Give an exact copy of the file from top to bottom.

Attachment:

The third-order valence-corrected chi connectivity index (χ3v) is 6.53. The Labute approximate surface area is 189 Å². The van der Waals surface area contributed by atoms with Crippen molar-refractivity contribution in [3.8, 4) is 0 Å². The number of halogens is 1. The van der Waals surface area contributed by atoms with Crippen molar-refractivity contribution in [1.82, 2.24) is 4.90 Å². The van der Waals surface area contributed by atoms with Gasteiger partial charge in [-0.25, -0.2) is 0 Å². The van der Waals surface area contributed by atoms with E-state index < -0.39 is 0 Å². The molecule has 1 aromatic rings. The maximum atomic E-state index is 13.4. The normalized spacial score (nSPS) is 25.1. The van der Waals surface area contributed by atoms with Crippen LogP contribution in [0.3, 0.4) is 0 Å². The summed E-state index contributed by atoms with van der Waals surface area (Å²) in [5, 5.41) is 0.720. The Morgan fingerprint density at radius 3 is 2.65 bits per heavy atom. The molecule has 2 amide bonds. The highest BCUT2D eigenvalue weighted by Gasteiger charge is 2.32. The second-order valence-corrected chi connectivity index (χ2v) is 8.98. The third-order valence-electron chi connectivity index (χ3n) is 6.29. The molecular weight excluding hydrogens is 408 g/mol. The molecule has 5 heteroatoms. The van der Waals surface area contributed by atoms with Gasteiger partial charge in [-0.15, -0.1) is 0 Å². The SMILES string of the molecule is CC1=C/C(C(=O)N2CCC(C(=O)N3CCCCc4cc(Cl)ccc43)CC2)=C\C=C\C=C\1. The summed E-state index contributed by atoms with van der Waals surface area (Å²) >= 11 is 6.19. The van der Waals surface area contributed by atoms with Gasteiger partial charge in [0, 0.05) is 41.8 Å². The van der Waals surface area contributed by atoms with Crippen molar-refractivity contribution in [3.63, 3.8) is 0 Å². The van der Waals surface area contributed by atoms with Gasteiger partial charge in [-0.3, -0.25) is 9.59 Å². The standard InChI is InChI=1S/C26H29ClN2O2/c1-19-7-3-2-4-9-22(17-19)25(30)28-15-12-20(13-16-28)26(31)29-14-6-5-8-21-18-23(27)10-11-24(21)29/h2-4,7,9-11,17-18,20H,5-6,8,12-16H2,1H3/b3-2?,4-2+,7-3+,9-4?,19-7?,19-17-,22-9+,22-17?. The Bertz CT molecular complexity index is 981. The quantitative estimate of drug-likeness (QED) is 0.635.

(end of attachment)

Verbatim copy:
The third-order valence-corrected chi connectivity index (χ3v) is 6.53. The Labute approximate surface area is 189 Å². The van der Waals surface area contributed by atoms with Crippen molar-refractivity contribution in [3.8, 4) is 0 Å². The number of halogens is 1. The van der Waals surface area contributed by atoms with Crippen molar-refractivity contribution in [1.82, 2.24) is 4.90 Å². The van der Waals surface area contributed by atoms with Gasteiger partial charge in [-0.25, -0.2) is 0 Å². The van der Waals surface area contributed by atoms with E-state index < -0.39 is 0 Å². The molecule has 1 aromatic rings. The maximum atomic E-state index is 13.4. The normalized spacial score (nSPS) is 25.1. The van der Waals surface area contributed by atoms with Crippen LogP contribution in [0.3, 0.4) is 0 Å². The summed E-state index contributed by atoms with van der Waals surface area (Å²) in [5, 5.41) is 0.720. The Morgan fingerprint density at radius 3 is 2.65 bits per heavy atom. The molecule has 2 amide bonds. The highest BCUT2D eigenvalue weighted by Gasteiger charge is 2.32. The second-order valence-corrected chi connectivity index (χ2v) is 8.98. The third-order valence-electron chi connectivity index (χ3n) is 6.29. The molecular weight excluding hydrogens is 408 g/mol. The molecule has 5 heteroatoms. The van der Waals surface area contributed by atoms with Gasteiger partial charge in [-0.15, -0.1) is 0 Å². The SMILES string of the molecule is CC1=C/C(C(=O)N2CCC(C(=O)N3CCCCc4cc(Cl)ccc43)CC2)=C\C=C\C=C\1. The summed E-state index contributed by atoms with van der Waals surface area (Å²) >= 11 is 6.19. The van der Waals surface area contributed by atoms with Gasteiger partial charge in [0, 0.05) is 41.8 Å². The van der Waals surface area contributed by atoms with Crippen molar-refractivity contribution in [3.63, 3.8) is 0 Å². The van der Waals surface area contributed by atoms with Gasteiger partial charge in [-0.3, -0.25) is 9.59 Å². The standard InChI is InChI=1S/C26H29ClN2O2/c1-19-7-3-2-4-9-22(17-19)25(30)28-15-12-20(13-16-28)26(31)29-14-6-5-8-21-18-23(27)10-11-24(21)29/h2-4,7,9-11,17-18,20H,5-6,8,12-16H2,1H3/b3-2?,4-2+,7-3+,9-4?,19-7?,19-17-,22-9+,22-17?. The Bertz CT molecular complexity index is 981. The quantitative estimate of drug-likeness (QED) is 0.635.